Much of theoretical computer science is given over to questions just like these. Given a certain model of computation, how many operations are needed to solve a problem? If we were given some extra resource (randomness, perhaps, or quantum superposition), would that make the job any easier? Can we reduce one problem to another and thereby solve both of them with the same method?
In the case of division, the answers are in. Specifically, they’re in the paper by Eric Allender that got me started on this strange morning’s meditation. The conclusions are simply stated. Forget about those whiffs of nondeterminism; division, along with the other three arithmetic operations, is a member in good standing of the familiar and friendly complexity class P, made up of deterministic polynomial-time problems. Indeed, all four operations belong to a subclass of P called L, which consists of just those problems that can be solved by a deterministic algorithm in polynomial time and with a logarithmic amount of memory (or, again, with memory proportional to the number of digits in the input). [Correction: As Ryan Williams and Jonathan Katz point out in the comments: a logspace solution has to fit in an amount of memory proportional to the logarithm of the number of digits.] Allender narrows down the complexity of division still further: It belongs to a class called DLOGTIME-uniform TC0. If you want to know just what that means, I must send you off to Allender’s paper (PDF).
Putting multiplication and division in the same complexity class doesn’t mean they’re exactly equal in difficulty. Complexity theory adopts the amusing practice of ignoring all constant factors and all terms other than the fastest-growing one, so that a running time of, say, 106n2 + 1000n is considered the same as n2. But in the case of multiplication and division this approximation is reasonably close to reality.
Most of the results on the complexity of division are quite recent. People have been dividing for millennia, but Allender’s paper is titled “The Division Breakthroughs,” and it describes results published within the past decade. For most of the history of Homo calculensis, we didn’t know how good we had it.
Should I be surprised to wake up in the morning and find out that division isn’t as hard as it seems? On the one hand, it’s common sense that division can’t be really, really hard, because we do it all the time, getting answers promptly and reliably. On the other hand, division algorithms are so ugly we have to hide them from the children. I don’t know what to think. My mind is divided.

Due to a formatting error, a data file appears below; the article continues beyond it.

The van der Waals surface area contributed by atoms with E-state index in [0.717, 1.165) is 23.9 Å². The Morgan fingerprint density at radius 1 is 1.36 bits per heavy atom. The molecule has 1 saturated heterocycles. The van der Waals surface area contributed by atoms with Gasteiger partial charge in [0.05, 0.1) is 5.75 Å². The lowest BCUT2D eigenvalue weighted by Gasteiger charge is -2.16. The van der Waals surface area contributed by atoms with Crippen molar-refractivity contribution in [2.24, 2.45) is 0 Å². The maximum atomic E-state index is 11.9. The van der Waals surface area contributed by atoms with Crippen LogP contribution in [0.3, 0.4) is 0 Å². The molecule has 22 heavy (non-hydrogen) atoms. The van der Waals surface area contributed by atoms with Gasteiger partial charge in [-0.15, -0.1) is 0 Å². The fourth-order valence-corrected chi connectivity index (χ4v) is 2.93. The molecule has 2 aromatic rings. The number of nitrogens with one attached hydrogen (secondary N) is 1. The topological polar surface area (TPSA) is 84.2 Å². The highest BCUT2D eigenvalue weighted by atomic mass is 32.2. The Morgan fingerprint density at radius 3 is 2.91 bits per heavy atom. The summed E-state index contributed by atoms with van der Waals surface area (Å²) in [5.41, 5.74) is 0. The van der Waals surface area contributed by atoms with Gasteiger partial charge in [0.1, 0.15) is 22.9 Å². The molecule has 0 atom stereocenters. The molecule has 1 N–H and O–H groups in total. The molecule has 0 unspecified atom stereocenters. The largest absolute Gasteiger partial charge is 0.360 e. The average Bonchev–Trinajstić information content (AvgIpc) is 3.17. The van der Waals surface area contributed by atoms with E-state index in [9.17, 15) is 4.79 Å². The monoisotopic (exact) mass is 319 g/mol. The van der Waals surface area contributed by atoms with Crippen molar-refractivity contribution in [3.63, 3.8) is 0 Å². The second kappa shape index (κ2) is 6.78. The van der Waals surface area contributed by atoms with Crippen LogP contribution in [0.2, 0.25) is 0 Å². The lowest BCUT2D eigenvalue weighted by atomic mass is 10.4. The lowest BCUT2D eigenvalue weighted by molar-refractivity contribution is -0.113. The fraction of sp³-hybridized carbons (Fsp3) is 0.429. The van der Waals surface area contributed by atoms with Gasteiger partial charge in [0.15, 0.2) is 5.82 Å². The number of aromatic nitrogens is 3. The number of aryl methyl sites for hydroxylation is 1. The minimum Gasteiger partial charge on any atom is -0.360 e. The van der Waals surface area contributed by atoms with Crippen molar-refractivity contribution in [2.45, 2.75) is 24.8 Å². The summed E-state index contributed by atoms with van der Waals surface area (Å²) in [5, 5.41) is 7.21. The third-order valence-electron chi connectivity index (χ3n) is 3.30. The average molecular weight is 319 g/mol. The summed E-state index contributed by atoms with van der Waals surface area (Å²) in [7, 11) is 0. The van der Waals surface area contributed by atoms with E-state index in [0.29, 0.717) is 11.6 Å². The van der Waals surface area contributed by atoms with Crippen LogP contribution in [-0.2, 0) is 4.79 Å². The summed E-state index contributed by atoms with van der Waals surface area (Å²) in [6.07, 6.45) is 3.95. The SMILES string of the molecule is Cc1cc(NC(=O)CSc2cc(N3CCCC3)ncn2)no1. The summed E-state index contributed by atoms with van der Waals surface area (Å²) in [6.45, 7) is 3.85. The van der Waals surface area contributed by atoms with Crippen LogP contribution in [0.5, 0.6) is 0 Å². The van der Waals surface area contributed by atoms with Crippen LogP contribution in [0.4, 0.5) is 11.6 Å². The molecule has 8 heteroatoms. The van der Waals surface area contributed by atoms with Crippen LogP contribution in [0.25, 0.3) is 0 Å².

Update 2007-10-11. In the comments, Jonathan Katz asks a very good question: How is division done on real computers? I wish I could give a detailed answer. Here’s what little I know.
Modern general-purpose processors come with built-in hardware for floating-point division. The most popular method seems to be an algorithm called SRT division, after D. Sweeney of IBM, J. E. Robertson of the University of Illinois and T. D. Tocher of Imperial College London, who independently came up with variations on the same theme in the 1950s. The underlying idea is not fundamentally different from long division, but there are a couple of tricks and tweaks to speed the process. Although the numbers are represented in binary, the calculation is usually done in radix 4, so that the quotient is calculated two bits at a time. Moreover, the quotient digits are not 0, 1, 2, 3 but –2, –1, 0, 1, 2; this choice of digits has the advantage that the multiplication steps in the algorithm can be implemented as simple shifts and negations. But with five possible quotient digits in radix 4, there is some ambiguity or redundancy: Some numbers can be represented in more than one way. This has to be resolved, and the answer converted to conventional notation, at the end of the operation.
What I find particularly intriguing is that the “whiff of nondeterminism” I thought I smelled in schoolbook division also turns up here. David L. Harris, Stuart F. Oberman and Mark A. Horowitz explain:
The key idea of SRT division is to guess the quotient digit based on a few of the most significant divisor and partial remainder bits, rather than computing it exactly. As long as the guess is close enough, the algorithm can correct on subsequent steps using redundant quotient digits.